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Below is the sketch I'm using with the TI 32-bit adc ADS1262. I've been trying to achieve maximum resolution by setting the MODE2 register gain to 101, which is 32V/V. The default PGA setting is 000 or 1V/V. The line I set the gain is: "PC_ADS1262.ads1262_Reg_Write(MODE2, 5<<4 | 2);" I think it is probably set for the 32V/V, but I was wanting to do a register read to make sure where it is actually set at. I do not know how to do the register read, any suggestions? The ADS1262 datasheet page 85 shows a RREG read register command, but I simply do not know how to use it. BTW, with the adc connected to a 10mV voltage the best results I get are 0.00997589244 volts or 0.00997589149 volts. It jumps between those two voltage readings. So the increment is 0.00000000095 volts. That's pretty good precision, but its not 32-bit. ADS1262 datasheet

 example.ino
 this example gives differential voltage across the AN0 And AN1 in volts
 Hooking-up with the Arduino
 ----------------------
|ads1262 pin label| Pin Function         |Arduino Connection|
|-----------------|:--------------------:|-----------------:|
| DRDY            | Data ready Output pin|  D6              |             
| MISO            | Slave Out            |  D12             |
| MOSI            | Slave In             |  D11             |
| SCLK            | Serial Clock         |  D13             |
| CS              | Chip Select          |  D7              |
| START           | Start Conversion     |  D5              | 
| PWDN            | Power Down/Reset     |  D4              |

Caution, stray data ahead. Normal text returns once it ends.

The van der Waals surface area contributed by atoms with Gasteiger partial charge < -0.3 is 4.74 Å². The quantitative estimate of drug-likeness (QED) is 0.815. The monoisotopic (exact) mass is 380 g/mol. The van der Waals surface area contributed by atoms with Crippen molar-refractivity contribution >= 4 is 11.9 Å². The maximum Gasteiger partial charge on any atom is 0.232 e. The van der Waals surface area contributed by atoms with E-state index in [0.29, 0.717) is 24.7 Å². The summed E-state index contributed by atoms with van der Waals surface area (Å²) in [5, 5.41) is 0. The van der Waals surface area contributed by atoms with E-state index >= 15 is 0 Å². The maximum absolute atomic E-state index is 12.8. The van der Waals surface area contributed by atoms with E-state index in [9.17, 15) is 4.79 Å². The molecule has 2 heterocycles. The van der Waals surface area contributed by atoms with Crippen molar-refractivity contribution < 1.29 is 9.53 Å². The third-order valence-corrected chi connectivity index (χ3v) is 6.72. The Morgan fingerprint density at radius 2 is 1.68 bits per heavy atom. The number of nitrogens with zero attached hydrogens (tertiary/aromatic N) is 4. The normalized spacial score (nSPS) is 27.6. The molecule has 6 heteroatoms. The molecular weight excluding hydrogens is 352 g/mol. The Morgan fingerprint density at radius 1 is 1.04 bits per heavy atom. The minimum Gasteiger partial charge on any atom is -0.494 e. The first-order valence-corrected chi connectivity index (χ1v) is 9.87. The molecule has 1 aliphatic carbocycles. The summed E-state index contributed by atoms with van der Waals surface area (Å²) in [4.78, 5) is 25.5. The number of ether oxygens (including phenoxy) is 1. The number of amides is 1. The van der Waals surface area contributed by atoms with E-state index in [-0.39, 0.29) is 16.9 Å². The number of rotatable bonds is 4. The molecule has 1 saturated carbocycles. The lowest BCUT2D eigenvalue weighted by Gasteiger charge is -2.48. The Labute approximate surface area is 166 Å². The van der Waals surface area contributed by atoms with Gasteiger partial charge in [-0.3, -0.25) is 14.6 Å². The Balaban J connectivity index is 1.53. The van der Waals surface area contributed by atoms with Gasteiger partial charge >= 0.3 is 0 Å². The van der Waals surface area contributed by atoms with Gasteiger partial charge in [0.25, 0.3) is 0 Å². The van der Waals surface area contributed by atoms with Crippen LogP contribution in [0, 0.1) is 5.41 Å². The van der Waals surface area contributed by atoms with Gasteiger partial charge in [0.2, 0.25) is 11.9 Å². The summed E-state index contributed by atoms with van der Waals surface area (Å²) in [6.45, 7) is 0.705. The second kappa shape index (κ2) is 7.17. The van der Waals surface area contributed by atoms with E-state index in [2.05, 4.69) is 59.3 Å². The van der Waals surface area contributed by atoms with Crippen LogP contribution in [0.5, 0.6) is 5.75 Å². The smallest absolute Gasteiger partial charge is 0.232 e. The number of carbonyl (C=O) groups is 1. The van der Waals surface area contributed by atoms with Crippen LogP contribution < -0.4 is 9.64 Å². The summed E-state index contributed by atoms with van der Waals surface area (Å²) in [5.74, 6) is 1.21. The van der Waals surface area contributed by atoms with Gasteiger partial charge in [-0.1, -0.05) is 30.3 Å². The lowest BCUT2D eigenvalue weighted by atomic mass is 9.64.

| DVDD            | Digital VDD          |  +5V             |
| DGND            | Digital Gnd          |  Gnd             |
| AN0-AN9         | Analog Input         |  Analog Input    |
| AINCOM          | Analog input common  |                  |
| AVDD            | Analog VDD           |  -               |
| AGND            | Analog Gnd           |  -               |
-----------------------------------------------------------------
*/
#include <SPI.h>
#include <SoftwareSerial.h>
#include <math.h>
#include <ads1262.h>

#define PGA 32
#define VREF 2.50                 // Internal reference of 2.048V
#define VFSR VREF/PGA             
#define FSR (((long int)1<<23)-1)  

ads1262 PC_ADS1262;                     // class

float volt_V=0;
float volt_mV=0;
volatile int i;
volatile char SPI_RX_Buff[10];
volatile long ads1262_rx_Data[10];
volatile static int SPI_RX_Buff_Count = 0;
volatile char *SPI_RX_Buff_Ptr;
volatile int Responsebyte = false;
volatile signed long sads1262Count = 0;
volatile signed long uads1262Count=0;
double resolution;



void setup() 
{
  // initalize the  data ready and chip select pins:
  pinMode(ADS1262_DRDY_PIN, INPUT);                  //data ready input line
  pinMode(ADS1262_CS_PIN, OUTPUT);                   //chip enable output line
  pinMode(ADS1262_START_PIN, OUTPUT);               // start 
  pinMode(ADS1262_PWDN_PIN, OUTPUT);                // Power down output   

  Serial.begin(9600);
  //initalize ADS1292 slave
  PC_ADS1262.ads1262_Init();                      // initialise ads1262
  Serial.println("ads1262 Initialised successfully....");

 }

void loop() 
{
  volatile int i,data;


 if((digitalRead(ADS1262_DRDY_PIN)) == LOW)               // monitor Data             ready(DRDY pin)
  {  
    SPI_RX_Buff_Ptr = PC_ADS1262.ads1262_Read_Data();      // read 6 bytes  conversion register
    Responsebyte = true ; 
  }

  if(Responsebyte == true)
  {
    for(i = 0; i <5; i++)
    {
      SPI_RX_Buff[SPI_RX_Buff_Count++] = *(SPI_RX_Buff_Ptr + i);              
    }
    Responsebyte = false;
  }

  if(SPI_RX_Buff_Count >= 5)
  {     


    ads1262_rx_Data[0]= (unsigned char)SPI_RX_Buff[1];  // read 4 bytes adc count
    ads1262_rx_Data[1]= (unsigned char)SPI_RX_Buff[2];
    ads1262_rx_Data[2]= (unsigned char)SPI_RX_Buff[3];